About 50,000 people a year are diagnosed with oral cancer in the United States each year, and about 10,000 will die from the disease.
Early detection and diagnosis are the most factors in successfully treating oral cancer, which may occur on the lip, inside the mouth, tonsils, salivary glands, esophagus, back of the throat, tongue, and soft tissues of the mouth. For most people, anything mentioning the word cancer is automatically intimidating, but it’s essential not to let that stop you from being examined frequently.
Dentists and periodontists like the people on our team at Farber Center are qualified and ready to perform oral cancer screenings for our patients. It’s a relatively quick and straightforward process that can occur as part of a routine check-up, often along with a dental or periodontal cleaning appointment. Of course, if you notice a suspicious bump or other abnormality in your mouth, don’t wait and make sure to schedule an appointment immediately. It’s vitally important to be checked out by a professional promptly if you suspect something may be wrong.
Risk Factors for Oral Cancer
Leading health care institutions, such as the Mayo Clinic list several factors that can increase your risk of mouth cancer. They include:
- Tobacco use of any kind: cigarettes, cigars, pipes, chewing tobacco, snuff
- Heavy alcohol consumption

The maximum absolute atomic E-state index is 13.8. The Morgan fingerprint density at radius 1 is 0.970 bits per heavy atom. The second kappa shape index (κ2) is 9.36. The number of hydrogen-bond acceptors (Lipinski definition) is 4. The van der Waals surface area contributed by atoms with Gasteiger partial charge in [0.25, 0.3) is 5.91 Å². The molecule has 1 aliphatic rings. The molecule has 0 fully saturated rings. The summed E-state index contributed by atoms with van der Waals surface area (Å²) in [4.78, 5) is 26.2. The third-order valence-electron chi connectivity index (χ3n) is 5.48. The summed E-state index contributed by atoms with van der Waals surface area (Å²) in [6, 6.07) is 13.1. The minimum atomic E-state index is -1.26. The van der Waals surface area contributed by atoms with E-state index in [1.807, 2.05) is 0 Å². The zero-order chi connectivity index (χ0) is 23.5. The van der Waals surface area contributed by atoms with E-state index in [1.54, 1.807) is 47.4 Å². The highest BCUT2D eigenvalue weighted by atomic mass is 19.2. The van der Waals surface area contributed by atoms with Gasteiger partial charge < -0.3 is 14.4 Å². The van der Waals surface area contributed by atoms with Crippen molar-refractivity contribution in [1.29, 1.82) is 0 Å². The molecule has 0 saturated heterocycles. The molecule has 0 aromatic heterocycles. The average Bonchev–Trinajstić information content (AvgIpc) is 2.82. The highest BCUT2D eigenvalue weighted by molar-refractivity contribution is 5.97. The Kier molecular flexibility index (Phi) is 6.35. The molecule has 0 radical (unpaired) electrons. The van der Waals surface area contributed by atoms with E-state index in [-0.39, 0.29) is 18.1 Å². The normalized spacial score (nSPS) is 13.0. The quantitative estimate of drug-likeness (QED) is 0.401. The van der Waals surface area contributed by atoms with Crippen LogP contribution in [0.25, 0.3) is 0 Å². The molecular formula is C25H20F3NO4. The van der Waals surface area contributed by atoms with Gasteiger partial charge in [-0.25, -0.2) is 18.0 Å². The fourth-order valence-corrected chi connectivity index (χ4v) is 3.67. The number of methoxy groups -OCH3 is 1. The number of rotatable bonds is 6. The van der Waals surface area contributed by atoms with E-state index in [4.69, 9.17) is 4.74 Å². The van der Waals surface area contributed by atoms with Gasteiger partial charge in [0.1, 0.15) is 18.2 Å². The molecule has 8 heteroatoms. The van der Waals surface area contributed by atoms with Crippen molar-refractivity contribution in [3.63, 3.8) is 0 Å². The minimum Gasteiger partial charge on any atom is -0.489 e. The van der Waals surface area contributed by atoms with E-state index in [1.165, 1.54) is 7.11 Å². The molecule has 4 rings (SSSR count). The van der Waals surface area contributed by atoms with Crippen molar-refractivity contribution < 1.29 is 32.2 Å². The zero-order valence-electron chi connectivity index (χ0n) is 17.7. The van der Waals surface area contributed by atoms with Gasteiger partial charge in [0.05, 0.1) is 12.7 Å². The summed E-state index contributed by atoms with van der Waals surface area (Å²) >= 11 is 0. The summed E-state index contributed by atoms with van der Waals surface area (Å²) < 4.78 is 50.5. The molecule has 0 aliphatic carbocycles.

- Excessive sun exposure to your lips
- The human papillomavirus (HPV)
- A weakened immune system
Avoiding the risk factors that are within your control will certainly help. But it’s essential to keep in mind that as many as 30-percent of people diagnosed with oral cancer do not have any of the risk factors.
Symptoms of Oral Cancer
Changes in the seasons can be times when many of us develop colds, and a few of the symptoms associated with oral cancer are similar to symptoms of a cold. Therefore, be sure to keep track of when they start. If the symptoms last longer than two weeks, however, we recommend visiting Farber Center for an exam.
- A sore throat
- Difficult or painful swallowing
- Difficult or painful chewing
- Jaw pain or stiffness
- Tongue pain
- Poorly fitting dentures
- Loose teeth
- A growth, lump or thickening of the skin or lining of your mouth
- A sore that doesn’t heal
- A sore that bleeds
The Oral Cancer Screening Process
Typically, oral cancer screenings are two-part. There is a visual exam and a physical exam.
In the visual exam, we will inspect your face, neck, lips, inside of the nose, and oral cavity. You will need to take out removable dental appliances to expose all areas inside your mouth. We then will check for asymmetries, swelling, bumps, patches of color, ulcerations, or any other abnormality.
During or after the visual exam, we will check your head, cheeks, jaw, under the chin, and oral cavity for unusual masses. Difficulty opening your mouth or pain while being checked for masses may also be signs of oral cancer.
After Your Initial Oral Cancer Screening
The oral cancer screening process is typically precautionary and not diagnostic; therefore, if something is abnormal, you will be asked to come in for more regular screenings as a precautionary measure. The exams are not complicated, and early diagnosis is your best method to combat oral cancer.
Oral cancer screenings have value beyond the exam itself. They give you a chance to talk to your periodontist or dentists about any concerns — and to learn more about reducing oral cancer risks. If you’re apprehensive about having a screening, considering writing a list of questions before you go, then you will remember to ask about everything on your mind. Once the exam is complete, it can help to put your mind at ease.
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